How Do We Find Love, In The Time of Tinder?

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It’s the week of Valentine’s Day.

Urvaksh, a 30-something banker, loves plaid, almond milk lattes and artisanal beer. Like most quintessential gay men that I know, Urvaksh is on the lookout for ‘sweep-me-off-my-feet’ love – the kind that you find in dog-eared romance novels and primetime soaps. But as is the case with quintessential gay men, Urvaksh is also ‘hopelessly’ single. A status that stings more so during this painful week; suddenly, Netflix feels lonely, and bar deals (two for the price of one) seem too taxing to finish.

But Urvaksh isn’t one to give up. He takes ‘finding love’ very seriously – a trait that’s equally heartbreaking and heartwarming in gay men around the country.

To further his cause in finding romance, Urvaksh goes out on a new date every week (while sleeping with thrice the number of people in the same time) – and falls in love every fortnight. It’s a tough life, but he survives (and so does his company-provided credit card). But that’s not where his rat race for romance ends. Urvaksh has premium memberships with Grindr Xtra, Scruff Pro and Tinder Plus, which means that he has paid big bucks to find the elusive ‘Mr Right’.

So can ‘Mr Right’ get here right now?

He should. That’s three times the boys (on Tinder), an infinite supply of blocks (on Grindr) and billboard-style exposure (obviously, on Scruff). This way, an unlimited crew of underwear models, upcoming fashion photographers, Type A consultants and highflying entrepreneurs can spot him before anyone else does. The stats are definitely on his side, but the stars?

Not so much.

‘It’s just not working out,’ Urvaksh tells me over a drink, at a gay shindig in January. He’s Super-Liked boys on Tinder, favourited the nicest profiles on Grindr, Woof’d appropriately at hirsute men on Scruff and even looked around more than once on Hinge (although he feels quite unhinged after his experiences there).

‘How hard is it to find someone you can just have a conversation with?’ he asks me, but doesn’t give me time to respond.

‘… And no, I will not have drinks with someone whose username is ‘CockRings7’. Tell me, why are all the nice boys not online (read: available)?’ He blows off steam (and smoke) in my face. Honestly, who’s to blame, when someone ends his Grindr profile with the classic ‘only 9+ cocks apply’?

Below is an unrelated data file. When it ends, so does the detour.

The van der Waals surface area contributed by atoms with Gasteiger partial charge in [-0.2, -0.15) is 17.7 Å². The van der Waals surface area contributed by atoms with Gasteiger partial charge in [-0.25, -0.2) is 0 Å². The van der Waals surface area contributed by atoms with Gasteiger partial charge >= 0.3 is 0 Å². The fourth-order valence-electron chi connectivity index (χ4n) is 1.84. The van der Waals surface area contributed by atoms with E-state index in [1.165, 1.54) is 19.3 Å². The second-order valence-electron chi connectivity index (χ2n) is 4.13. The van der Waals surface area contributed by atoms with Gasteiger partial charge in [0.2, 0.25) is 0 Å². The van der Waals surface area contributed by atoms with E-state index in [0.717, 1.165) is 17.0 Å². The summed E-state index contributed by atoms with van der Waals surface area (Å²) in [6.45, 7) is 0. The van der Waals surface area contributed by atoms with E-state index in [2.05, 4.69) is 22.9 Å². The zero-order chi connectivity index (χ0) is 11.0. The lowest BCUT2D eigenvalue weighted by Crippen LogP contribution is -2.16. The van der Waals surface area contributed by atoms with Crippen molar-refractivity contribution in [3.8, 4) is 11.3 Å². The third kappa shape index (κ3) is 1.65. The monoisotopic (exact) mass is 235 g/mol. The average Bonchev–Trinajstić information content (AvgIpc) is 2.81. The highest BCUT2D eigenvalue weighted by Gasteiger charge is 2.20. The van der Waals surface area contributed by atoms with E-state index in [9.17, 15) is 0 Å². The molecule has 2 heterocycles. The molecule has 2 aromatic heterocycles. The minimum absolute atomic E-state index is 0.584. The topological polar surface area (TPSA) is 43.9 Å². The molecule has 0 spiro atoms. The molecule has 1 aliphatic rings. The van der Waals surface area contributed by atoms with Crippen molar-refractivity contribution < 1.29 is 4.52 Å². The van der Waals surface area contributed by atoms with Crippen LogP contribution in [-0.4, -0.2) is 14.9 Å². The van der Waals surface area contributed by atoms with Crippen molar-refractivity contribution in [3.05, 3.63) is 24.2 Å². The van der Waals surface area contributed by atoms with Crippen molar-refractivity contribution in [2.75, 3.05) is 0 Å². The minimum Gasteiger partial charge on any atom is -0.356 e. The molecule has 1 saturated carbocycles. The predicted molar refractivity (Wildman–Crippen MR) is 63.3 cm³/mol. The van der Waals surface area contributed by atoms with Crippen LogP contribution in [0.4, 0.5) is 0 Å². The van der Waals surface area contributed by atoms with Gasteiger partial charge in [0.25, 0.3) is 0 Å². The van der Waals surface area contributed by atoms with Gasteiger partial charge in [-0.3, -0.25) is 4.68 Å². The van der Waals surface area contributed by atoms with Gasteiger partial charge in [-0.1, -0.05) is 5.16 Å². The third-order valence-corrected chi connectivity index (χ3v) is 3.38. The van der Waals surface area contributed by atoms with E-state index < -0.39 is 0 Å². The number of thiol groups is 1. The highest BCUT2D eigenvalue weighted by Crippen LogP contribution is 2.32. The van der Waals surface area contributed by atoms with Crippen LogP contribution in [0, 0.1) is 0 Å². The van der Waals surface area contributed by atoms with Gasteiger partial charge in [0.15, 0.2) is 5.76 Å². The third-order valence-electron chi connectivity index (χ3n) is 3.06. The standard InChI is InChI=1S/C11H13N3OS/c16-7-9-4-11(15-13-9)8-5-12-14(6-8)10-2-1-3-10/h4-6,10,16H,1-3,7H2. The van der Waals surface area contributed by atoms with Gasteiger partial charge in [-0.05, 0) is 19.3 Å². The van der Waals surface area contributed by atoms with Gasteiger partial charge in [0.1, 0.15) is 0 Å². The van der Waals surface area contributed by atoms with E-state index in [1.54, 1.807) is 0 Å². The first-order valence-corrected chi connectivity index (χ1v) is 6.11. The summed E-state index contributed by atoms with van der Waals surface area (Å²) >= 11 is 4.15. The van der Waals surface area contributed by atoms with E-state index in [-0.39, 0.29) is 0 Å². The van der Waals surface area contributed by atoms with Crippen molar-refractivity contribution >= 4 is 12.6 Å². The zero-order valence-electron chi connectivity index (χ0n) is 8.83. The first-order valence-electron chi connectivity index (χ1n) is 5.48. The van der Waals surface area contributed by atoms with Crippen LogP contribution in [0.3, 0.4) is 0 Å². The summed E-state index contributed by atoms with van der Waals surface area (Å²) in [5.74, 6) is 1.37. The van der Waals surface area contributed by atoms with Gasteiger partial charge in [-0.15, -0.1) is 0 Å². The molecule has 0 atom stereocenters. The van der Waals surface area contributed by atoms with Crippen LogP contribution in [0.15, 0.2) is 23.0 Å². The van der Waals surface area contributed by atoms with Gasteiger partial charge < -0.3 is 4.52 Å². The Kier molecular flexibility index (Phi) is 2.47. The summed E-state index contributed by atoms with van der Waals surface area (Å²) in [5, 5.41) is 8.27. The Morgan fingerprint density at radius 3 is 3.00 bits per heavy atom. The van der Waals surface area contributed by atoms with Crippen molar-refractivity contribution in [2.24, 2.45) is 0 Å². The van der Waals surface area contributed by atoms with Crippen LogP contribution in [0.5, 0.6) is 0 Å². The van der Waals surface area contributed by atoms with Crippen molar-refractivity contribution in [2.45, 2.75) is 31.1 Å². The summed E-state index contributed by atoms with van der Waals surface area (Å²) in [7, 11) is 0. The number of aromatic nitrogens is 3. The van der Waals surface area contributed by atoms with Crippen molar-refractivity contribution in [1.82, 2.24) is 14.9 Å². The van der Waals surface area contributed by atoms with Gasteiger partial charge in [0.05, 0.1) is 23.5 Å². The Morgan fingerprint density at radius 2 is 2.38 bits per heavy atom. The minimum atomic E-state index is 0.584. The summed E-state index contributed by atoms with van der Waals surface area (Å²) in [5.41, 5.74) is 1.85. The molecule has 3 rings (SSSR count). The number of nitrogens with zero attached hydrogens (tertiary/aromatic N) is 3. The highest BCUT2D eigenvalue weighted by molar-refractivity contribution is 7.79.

Urvaksh does, but I don’t bring it up. Instead, what I do tell him is that all the nice boys are online – they are just complaining about the fact that there are no nice boys online.

‘I think I should just go off dating apps, I really can’t do this anymore,’ Urvaksh tells himself, and I wonder why I am even a part of this conversation.

‘Now can you just be my wingman at this party?’ he pleads, finishing his beer with one large chug.

Uh-oh. That’s why.

The Internet says that dating apps make romance conveniently fast and easy; it’s like fast food – deliciously satisfying, but really, really bad for your health.

But when has the Internet ever been right? Anyone who says that finding love on dating apps is easy has never spent hours trying to figure out what the gorgeous photographer means when he sends you an ill-timed ‘eggplant’ emoji. Does he like aubergine or is he just hot and horny? It’s a mindboggling maze of deciphering smiley faces.

And fast?

Nope. I’ve spent months chatting up multiple Mr Right Now’s’ in the search for Mr Right – and it’s been as painful to watch as an episode of Splitsvilla (but then again, equally high on drama).

It’s a tale as old as time; fuckboys, douchebags and dimwits aren’t custom-made at a secret Grindr factory, they’ve been around since eternity. So is Grindr (and the motley crew of matchmaking apps it is part of) killing romance in the dead of the night, behind locked phone screens and locked doors?

Let’s get it straight. It’s not.

Technology has been facing the brunt for being the cause of most of our world’s problems – the television stands shamefaced for its contribution to the rise in gun violence, the refrigerator regrets its hand in rising child obesity, the microwave has been getting in the neck for global warming and the steam iron might as well have been the single reason for frayed denims.

“I wish I could meet someone the old-fashioned way,’ Urvaksh sighs, as I light up another cigarette. What’s the old fashioned way?

Strangers wobbling out of a bar together into 17-odd months of regrets, slurred voicemails and alcohol-induced arguments? Being awkwardly set up by friends at a house party just so that they don’t have to listen to your scrambling singledom survival stories over scrambled eggs at brunch? Bumping into someone while waiting in line at a coffee shop just to realise that they like their coffee with milk, weeks later?

If you think your next big love isn’t hidden behind a mesh of profiles on the dating app of your choice, there’s a very big chance he’s not waiting for you at the bar with free drinks (and if he is, there’s a chance he might put it on your tab). Conventional ways of finding love are dying out and for good reason, because we just don’t have the time (or the hope to leave things on chance). Instant gratification is in.

Sure, Grindr can be that dark dreary place that you’ll be in an on-again, off-again relationship with (because on more than one occasion, you’ll be propositioned for a golden shower at 2 am, that’ll make you want to shower multiple times after), but in this Instagram-obsessed world, it helps you reach out to people like never before – with or without filters. Plus, a relationship built on a dating app is no less real than the one forged over mixed-up orders at your neighborhood coffee shop.